I previously wrote, "This was simply a perfect dish, with homemade pasta cooked just right, plenty of savory and tender meat, a touch of earthiness, and a cream sauce that added plenty of flavor. The sauce was neither cloying or overly heavy, and I could easily have devoured a couple more plates. Each bite was scrumptious and this dish probably will end up as one of my top ten dishes of 2018. It is rare to see a ragu bianco at local restaurants, and that really needs to change if this dish is an example of what can be created."
Chef Dante de Magistris and his culinary team at il Casale were generous enough to provide me the recipe for their White Ragu and have allowed me to share it with my readers. When I previously mentioned this dish on social media, it garnered some attention and people were certainly curious as to how it was made. So, now you can make this dish at home, though I still recommend you check out il Casale in Belmont or Lexington.
If you prepare this White Ragu, please get back to me about your results. And I will do the same, as I have definite plans to make this delicious recipe.
White Ragu alla Bolognese (Serves 10)
3 tablespoons olive oil
1 pound ground beef
1 pound ground pork
1 pound ground veal
¼ pound pancetta, chopped coarsely
¼ pound mortadella, chopped coarsely
¼ pound chicken liver, chopped coarsely
1 Tablespoon finely chopped fresh sage leaves
1 small onion, chopped fine
1 carrot, chopped fine
1 celery stalk, chopped fine
6 tablespoons good quality tomato paste
2 cups red wine
6 cups brodo or chicken stock, hot
2 cups heavy cream
salt and pepper to taste
1. In a large deap saute pan, heat the olive oil over medium-high heat. Add beef, pork, veal, pancetta, mortadella, chicken liver and sage. Cook until all the meat is lightly browned. Drain excess fat and add onion, carrots and celery. Lower the heat to medium and cook, stirring until the onions are translucent and the carrots and celery are softened.
2. Stir in the tomato paste, and allow to cook with the tomato paste for 5 minutes. Turn the heat to high, add the red wine and allow the wine to reduce by ¾ the way. Add one cup of the hot meat broth. Cook, stirring occasionally to scrape up any residues sticking to the bottom of the pan, until all the broth has evaporated. Repeat this process twice more adding one cup of broth at a time. After the third cup of broth evaporates, add the remaining 3 cups of broth, lower the heat to a simmer and cook uncovered until sauce is thick approximately 2 hours.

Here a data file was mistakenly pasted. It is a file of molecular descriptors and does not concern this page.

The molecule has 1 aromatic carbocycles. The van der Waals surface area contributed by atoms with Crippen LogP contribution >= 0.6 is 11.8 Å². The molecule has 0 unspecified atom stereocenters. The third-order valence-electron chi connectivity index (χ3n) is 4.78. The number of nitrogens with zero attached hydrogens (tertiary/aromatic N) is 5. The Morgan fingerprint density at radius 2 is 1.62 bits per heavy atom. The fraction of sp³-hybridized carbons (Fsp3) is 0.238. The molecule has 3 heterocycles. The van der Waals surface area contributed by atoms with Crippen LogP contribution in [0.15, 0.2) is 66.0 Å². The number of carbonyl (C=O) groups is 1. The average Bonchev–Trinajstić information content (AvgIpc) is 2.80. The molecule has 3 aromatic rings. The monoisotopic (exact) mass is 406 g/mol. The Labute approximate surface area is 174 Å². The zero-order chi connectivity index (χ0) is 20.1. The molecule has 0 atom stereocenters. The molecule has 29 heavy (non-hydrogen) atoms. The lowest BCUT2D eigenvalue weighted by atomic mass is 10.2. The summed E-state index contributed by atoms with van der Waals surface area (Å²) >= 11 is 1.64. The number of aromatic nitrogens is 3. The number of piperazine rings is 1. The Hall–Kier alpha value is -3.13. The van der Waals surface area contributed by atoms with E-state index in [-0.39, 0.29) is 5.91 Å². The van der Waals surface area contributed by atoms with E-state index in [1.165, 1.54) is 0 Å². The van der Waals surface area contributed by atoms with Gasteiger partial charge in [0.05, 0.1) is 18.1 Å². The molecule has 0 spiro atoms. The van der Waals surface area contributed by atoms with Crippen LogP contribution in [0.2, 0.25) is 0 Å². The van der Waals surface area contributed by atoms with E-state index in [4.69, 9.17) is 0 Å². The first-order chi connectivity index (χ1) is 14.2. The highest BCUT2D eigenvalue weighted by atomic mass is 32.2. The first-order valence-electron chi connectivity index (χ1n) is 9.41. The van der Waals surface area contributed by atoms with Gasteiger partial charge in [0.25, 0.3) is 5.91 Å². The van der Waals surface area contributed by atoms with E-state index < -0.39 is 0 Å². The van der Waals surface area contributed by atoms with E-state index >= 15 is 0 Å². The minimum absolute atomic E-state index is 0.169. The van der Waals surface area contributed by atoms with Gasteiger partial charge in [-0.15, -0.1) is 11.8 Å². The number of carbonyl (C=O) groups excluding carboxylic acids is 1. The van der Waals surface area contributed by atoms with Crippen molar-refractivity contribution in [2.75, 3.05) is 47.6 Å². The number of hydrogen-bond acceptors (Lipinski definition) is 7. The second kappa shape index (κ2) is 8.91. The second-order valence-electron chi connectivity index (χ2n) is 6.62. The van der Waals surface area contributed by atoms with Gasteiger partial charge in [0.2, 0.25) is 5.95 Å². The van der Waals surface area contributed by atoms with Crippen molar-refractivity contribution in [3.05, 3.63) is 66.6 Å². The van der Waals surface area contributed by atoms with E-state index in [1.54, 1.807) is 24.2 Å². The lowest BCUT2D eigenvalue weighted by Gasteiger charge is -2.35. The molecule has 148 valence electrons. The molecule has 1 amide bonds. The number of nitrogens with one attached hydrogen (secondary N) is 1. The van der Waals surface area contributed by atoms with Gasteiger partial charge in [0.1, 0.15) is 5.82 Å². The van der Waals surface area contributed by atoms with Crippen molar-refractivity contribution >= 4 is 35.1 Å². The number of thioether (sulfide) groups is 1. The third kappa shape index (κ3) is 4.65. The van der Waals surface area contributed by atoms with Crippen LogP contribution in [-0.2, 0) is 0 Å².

3. Season with salt and pepper to taste.
4. Add heavy cream to Bolognese sauce and allow to simmer for 2 minutes.
5. Bring a pot of generously salted water to a boil, add the tagliatelle or your favorite pasta and cook until al dente. Strain pasta, toss with the bolognese sauce and a generous handful of grated Parmigiano Reggiano.
Though you can buy your choice of pasta to use with this White Ragu, I'm also including il Casale's recipe for their Tagliatelle pasta, if you are especially ambitious.
Tagliatelle pasta (Serves 10)
1 pound ‘00’ flour
10 egg yolks plus 2 whole eggs (total weight should equal 11 ounces)
1 tablespoon salt
1. Place the flour on a pastry board or in a large mixing bowl. Make a well in the center of the flour, crack the eggs into the well and add the salt. Using your hands, beat the eggs, drawing the flour into the eggs a little at a time.
2. When the dough begins to hold together and the eggs are completely absorbed into the flour, it is ready to be kneaded. If you are using a bowl, move the dough to a flat work surface to knead. Flour your hands lightly. Work the dough with your hands until it forms a ball. Knead for 5 minutes by folding the dough toward you and then pressing it away from you with the heels of your hands, rotating the dough at quarter turns between each fold. You may have to add a little more flour to the dough and/or your hands during this time if the dough starts to stick. After you have finished kneading, and the dough is nice and smooth, wrap it in a clean, damp dishcloth and let it rest for 20 minutes. Divide the dough into 6 pieces.
3. Using a pasta machine, run each piece of dough through the machine, starting with the greatest thickness and moving down to the next smallest thickness each time through the very last, thinnest setting. Allow the dough to rest for about 10 minutes after you have rolled it out, or until it feels semidry to the touch. Roll each sheet of pasta, as for a jellyroll, and cut the rolls horizontally into ¼-inch strips, using a sharp knife. Unravel these strips and you will have your tagliatelle. Allow the strips to sit for about 10 minutes spread out, on wax paper, or a floured dishcloth.